Should one really disable AEAD for recent GnuPG created PGP keys?

Bruce Walzer bwalzer at
Wed Mar 6 23:14:37 CET 2024

On Wed, Mar 06, 2024 at 09:43:00AM +0100, Werner Koch wrote:
> On Tue,  5 Mar 2024 11:15, Bruce Walzer said:
> > So just to be clear, I am not complaining that GnuPG implemented the
> > LibrePGP version of OCB. I am complaining that GnuPGP did #2 and #3
> > before implementation was close to universal and did not clearly spell


> OCB mode is only used if all recipient's key have the flag that they
> support this mode.

Yes, and I agree that the preference system here is helpful. But I
have a list of 22 instances where it did not work. Those are up to
this point entirely from GnuPGP emitting new block cipher modes and
are mostly between different versions of GnuPG. Things could easily
get worse going forward.

> This is not different from the preferences for a certain cipher
> algorithm.  For example AES in the old days.  The migration from
> CAST5 to AES worked without any noticeable problems because after we
> implemented AES, we announced that in the keys and the peers started
> to use AES iff all recipients claimed that they support this flags.

The difference here is that most users have a general idea of what
these algorithms are and what it means when support for decytption is
not available. Few people know about cipher block modes. The messages
that they get won't even refer to cipher block modes, instead it will
be some sort of obscure internal error. For example, GnuPG says this:

    gpg: [don't know]: partial length for invalid packet type 20

> Same thing for for compression algorithms.  At some point we were
> talked round to implement bzip2.

How many implementations specify bzip2 as the most desired
compression mode by default? Back in the day, most OpenPGP users were
on the same mailing lists. That is no longer true. This is a good
thing. The OpenPGP standard and GnuPGP in particular are widely and
routinely used.


> Now, when you move to another software with less capabilities, you
> need to announce that to your peers by sending an updated key with
> the new set of preferences.  Sure there is a problem with low end
> mobile device software which you use with the same key - in this
> case you need to drop the preferences which are not supported by
> your mobile device software.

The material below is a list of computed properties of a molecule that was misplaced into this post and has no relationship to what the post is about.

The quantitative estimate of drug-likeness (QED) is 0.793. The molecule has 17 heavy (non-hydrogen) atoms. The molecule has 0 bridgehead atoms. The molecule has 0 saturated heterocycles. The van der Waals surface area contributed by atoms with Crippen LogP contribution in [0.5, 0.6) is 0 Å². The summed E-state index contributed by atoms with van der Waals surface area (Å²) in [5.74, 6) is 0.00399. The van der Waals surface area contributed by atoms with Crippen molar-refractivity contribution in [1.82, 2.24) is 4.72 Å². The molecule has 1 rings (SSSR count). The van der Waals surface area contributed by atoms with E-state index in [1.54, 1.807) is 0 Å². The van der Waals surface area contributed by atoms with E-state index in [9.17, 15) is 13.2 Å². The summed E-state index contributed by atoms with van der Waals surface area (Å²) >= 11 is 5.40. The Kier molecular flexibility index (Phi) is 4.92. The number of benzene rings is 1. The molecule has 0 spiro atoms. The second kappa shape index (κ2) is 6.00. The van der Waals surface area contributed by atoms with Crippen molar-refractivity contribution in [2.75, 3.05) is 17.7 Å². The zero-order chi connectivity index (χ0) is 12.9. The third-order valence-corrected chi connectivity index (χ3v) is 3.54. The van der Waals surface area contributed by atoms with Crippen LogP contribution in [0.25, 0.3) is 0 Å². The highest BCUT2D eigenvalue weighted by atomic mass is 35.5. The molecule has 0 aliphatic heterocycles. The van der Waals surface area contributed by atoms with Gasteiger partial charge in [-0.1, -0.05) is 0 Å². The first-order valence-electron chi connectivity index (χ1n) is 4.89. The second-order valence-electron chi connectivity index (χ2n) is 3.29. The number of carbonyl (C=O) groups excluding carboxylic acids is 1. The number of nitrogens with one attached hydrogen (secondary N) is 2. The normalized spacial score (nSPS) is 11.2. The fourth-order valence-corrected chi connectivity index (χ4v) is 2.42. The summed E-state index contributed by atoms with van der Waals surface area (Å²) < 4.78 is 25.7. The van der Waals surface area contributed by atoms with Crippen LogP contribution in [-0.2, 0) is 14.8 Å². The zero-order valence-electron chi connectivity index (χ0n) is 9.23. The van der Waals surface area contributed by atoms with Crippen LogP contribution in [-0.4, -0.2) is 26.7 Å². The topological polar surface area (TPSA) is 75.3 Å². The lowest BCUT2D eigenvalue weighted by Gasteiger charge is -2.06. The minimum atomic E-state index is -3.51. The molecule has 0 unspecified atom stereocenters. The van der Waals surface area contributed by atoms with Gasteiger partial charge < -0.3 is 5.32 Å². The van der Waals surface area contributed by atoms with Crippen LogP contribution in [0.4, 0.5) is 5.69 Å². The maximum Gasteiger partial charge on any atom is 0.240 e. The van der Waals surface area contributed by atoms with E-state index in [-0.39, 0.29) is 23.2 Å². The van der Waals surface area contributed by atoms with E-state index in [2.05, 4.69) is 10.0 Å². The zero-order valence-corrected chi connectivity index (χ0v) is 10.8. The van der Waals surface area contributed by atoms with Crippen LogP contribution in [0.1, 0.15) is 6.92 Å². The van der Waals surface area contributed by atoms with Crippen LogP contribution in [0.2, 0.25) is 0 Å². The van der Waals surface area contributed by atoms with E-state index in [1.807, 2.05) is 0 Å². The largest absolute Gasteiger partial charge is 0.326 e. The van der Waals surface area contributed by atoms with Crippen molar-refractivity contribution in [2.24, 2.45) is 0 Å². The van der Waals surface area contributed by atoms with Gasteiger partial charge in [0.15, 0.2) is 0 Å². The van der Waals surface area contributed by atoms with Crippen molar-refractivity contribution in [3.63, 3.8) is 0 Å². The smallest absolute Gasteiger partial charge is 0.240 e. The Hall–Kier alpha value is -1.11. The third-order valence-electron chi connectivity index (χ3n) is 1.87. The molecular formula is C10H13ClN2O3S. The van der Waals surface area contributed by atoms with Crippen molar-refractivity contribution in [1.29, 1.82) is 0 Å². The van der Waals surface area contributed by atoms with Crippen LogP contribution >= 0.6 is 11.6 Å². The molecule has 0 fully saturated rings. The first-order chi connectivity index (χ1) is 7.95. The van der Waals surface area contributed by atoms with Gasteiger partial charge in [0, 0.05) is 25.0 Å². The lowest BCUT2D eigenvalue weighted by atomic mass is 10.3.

Mailvelope for example, provides no way to modify preferences. Most
implementations do not. So, practically, this will be done with the
GnuPGP editor. That editor is not very accessible for most users. The
user would have to export then import to GnuPGP. Then somehow
determine the capabilities of all their implementations (and all the
versions of those implementations they are using). Then they would find
a common subset and edit it into the new key. Then they would export
the key back to all the implementations, keyservers and non-server
using correspondents. Certainly possible but it is a lot to ask.

These are the sorts of things that allow others to claim that the
OpenPGP ecosystem is complex and unusable.

Anyway, this is not about my greatest fear. That fear is that the
cryto refresh will someday be released as the official RFC-4880. If
any significant implementation follows this exclusively, then there
will be an actual "schism". If everyone emits new modes by default
then the two islands of compatibility will not be able to
interoperate. To the extent that the preferences were helpful, it
would be by using the existing block cipher mode to bridge the gap. I
would be OK with this but I doubt that most would. It would make the
introduction of the new modes seem pointless. What happens then?

Making this personal, I sometimes write PGP advocacy articles. How
should I attempt to sell this new change? Faster encryption and
different error handling, great. But that doesn't seem enough to
justify obscure, possibly time delayed, interoperability problems even
if they are rare.


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